German Parliament Vote to Slow Renewables Growth

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By Jabeen Bhatti

July 8 — The German Parliament July 8 backed a measure to slow the growth of renewable energy, with lawmakers voting to replace generous subsidies for wind and solar with electricity prices set competitively at auction.

Both houses of the German Parliament, the Bundestag and the Bundesrat, adopted the bill—EEG 2016—to amend the German Renewable Energy Sources Act and discontinue the current subsidy model of feed-in tariffs for green electricity, which dates back to 2000, and guarantees an above-market price to renewable energy producers for a specific period. That price is passed on to consumers in the form of a surcharge.

Bloomberg News reported: “As clean power surged to about a third of generation last year, the fees climbed to about 23 billion euros ($25.5 billion), helping make German electricity the second-most expensive in the European Union after Denmark. The government wants auctions to boost competition and speed clean power’s price parity with coal and gas-fired generation.”

Minister of Economics and Energy Sigmar Gabriel, whose ministry introduced the bill, said: “With this, the next phase of the energy transition can begin.”

The German Cabinet approved the bill June 8. If signed into law by the federal president, as expected, substantial parts of the EEG 2016 will go into effect Jan. 1, 2017.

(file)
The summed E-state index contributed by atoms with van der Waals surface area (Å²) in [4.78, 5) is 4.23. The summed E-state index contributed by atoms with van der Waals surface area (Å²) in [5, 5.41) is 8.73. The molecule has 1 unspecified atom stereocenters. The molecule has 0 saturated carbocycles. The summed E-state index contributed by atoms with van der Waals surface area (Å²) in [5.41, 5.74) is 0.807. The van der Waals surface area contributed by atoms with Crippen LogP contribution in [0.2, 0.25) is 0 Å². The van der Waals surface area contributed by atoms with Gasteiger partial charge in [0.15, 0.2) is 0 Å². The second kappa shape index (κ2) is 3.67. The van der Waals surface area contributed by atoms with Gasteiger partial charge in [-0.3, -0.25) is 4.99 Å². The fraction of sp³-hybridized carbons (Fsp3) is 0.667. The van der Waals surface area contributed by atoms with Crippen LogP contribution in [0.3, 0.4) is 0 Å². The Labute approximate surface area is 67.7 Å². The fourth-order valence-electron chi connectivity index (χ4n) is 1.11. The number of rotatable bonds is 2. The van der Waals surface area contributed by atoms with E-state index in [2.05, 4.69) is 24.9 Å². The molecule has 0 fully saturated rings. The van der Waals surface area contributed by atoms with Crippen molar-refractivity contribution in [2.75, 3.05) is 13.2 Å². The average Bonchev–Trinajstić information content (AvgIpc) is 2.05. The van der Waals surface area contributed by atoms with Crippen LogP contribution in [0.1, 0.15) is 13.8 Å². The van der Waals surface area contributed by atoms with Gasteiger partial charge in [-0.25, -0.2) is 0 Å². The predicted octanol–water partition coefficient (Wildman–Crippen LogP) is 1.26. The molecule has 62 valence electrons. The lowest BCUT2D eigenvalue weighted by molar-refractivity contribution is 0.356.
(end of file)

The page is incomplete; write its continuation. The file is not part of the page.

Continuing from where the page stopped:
Shift From Subsidies to Auctions

The EEG 2016 forms part of Germany's overall plan, known locally as the Energiewende, to phase out fossil fuels from its energy mix and replace them with renewable energy sources.

The amended law specifies a target of 55 percent to 60 percent of electricity generated by renewables in the energy mix by 2035, and at least 80 percent by 2050. The 2025 target for renewables in the electricity supply remains set at the maximum of 45 percent established under the EEG 2014.

The EEG 2016 also moves Germany away from its current subsidy model for green energy, which uses fixed feed-in tariffs for producers. These will be replaced by competitive auctions that will cover up to 80 percent of electricity generated in new green energy installations.

Smaller on-shore wind turbines and solar plants with an installed capacity of up to 750 kilowatts are exempt from auctions under the EEG 2016, to maintain the diversity of actors producing renewable energy.

‘Next Phase.'

“With the reform of the EEG, we are making renewable energy fit for the electricity market,” said Gabriel. “With the shift to competition, we are ensuring that the diversity of actors—a hallmark of the German transition—remains in place.”

But critics said the targets contained in the EEG 2016 effectively slow Germany's transition to green energy, and warned that the proposed system of auctions will favor big energy producers at the expense of smaller players.

To contact the reporter on this story: Jabeen Bhatti in Berlin at

To contact the editor responsible for this story: Greg Henderson at

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